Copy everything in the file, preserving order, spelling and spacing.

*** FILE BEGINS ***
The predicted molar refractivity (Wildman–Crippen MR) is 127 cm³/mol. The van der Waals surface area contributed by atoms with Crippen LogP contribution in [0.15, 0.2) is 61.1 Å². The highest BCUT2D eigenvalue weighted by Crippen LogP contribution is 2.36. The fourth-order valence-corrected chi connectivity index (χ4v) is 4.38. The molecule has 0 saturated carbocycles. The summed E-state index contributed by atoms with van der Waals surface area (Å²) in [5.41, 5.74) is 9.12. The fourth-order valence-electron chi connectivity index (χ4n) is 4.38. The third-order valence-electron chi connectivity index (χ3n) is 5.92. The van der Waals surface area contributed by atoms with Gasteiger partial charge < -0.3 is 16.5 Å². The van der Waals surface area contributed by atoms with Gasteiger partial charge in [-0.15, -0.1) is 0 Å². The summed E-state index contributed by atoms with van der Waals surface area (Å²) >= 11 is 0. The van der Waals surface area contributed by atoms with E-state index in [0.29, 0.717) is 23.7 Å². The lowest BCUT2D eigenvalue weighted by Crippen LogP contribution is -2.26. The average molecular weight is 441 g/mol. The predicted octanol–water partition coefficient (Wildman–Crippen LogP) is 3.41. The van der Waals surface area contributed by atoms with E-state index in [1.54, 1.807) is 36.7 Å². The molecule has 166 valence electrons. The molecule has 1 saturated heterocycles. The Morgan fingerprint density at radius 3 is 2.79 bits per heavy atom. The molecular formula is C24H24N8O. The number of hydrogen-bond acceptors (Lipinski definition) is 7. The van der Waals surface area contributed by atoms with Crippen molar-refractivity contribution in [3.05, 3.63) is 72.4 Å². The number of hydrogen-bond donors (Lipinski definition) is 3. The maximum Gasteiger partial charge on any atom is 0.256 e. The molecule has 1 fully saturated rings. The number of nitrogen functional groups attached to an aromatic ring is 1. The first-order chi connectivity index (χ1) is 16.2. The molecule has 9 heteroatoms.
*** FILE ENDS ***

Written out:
The predicted molar refractivity (Wildman–Crippen MR) is 127 cm³/mol. The van der Waals surface area contributed by atoms with Crippen LogP contribution in [0.15, 0.2) is 61.1 Å². The highest BCUT2D eigenvalue weighted by Crippen LogP contribution is 2.36. The fourth-order valence-corrected chi connectivity index (χ4v) is 4.38. The molecule has 0 saturated carbocycles. The summed E-state index contributed by atoms with van der Waals surface area (Å²) in [5.41, 5.74) is 9.12. The fourth-order valence-electron chi connectivity index (χ4n) is 4.38. The third-order valence-electron chi connectivity index (χ3n) is 5.92. The van der Waals surface area contributed by atoms with Gasteiger partial charge < -0.3 is 16.5 Å². The van der Waals surface area contributed by atoms with Gasteiger partial charge in [-0.15, -0.1) is 0 Å². The summed E-state index contributed by atoms with van der Waals surface area (Å²) >= 11 is 0. The van der Waals surface area contributed by atoms with E-state index in [0.29, 0.717) is 23.7 Å². The lowest BCUT2D eigenvalue weighted by Crippen LogP contribution is -2.26. The average molecular weight is 441 g/mol. The predicted octanol–water partition coefficient (Wildman–Crippen LogP) is 3.41. The van der Waals surface area contributed by atoms with E-state index in [1.54, 1.807) is 36.7 Å². The molecule has 166 valence electrons. The molecule has 1 saturated heterocycles. The Morgan fingerprint density at radius 3 is 2.79 bits per heavy atom. The molecular formula is C24H24N8O. The number of hydrogen-bond acceptors (Lipinski definition) is 7. The van der Waals surface area contributed by atoms with Crippen molar-refractivity contribution in [3.05, 3.63) is 72.4 Å². The number of hydrogen-bond donors (Lipinski definition) is 3. The maximum Gasteiger partial charge on any atom is 0.256 e. The molecule has 1 fully saturated rings. The number of nitrogen functional groups attached to an aromatic ring is 1. The first-order chi connectivity index (χ1) is 16.2. The molecule has 9 heteroatoms.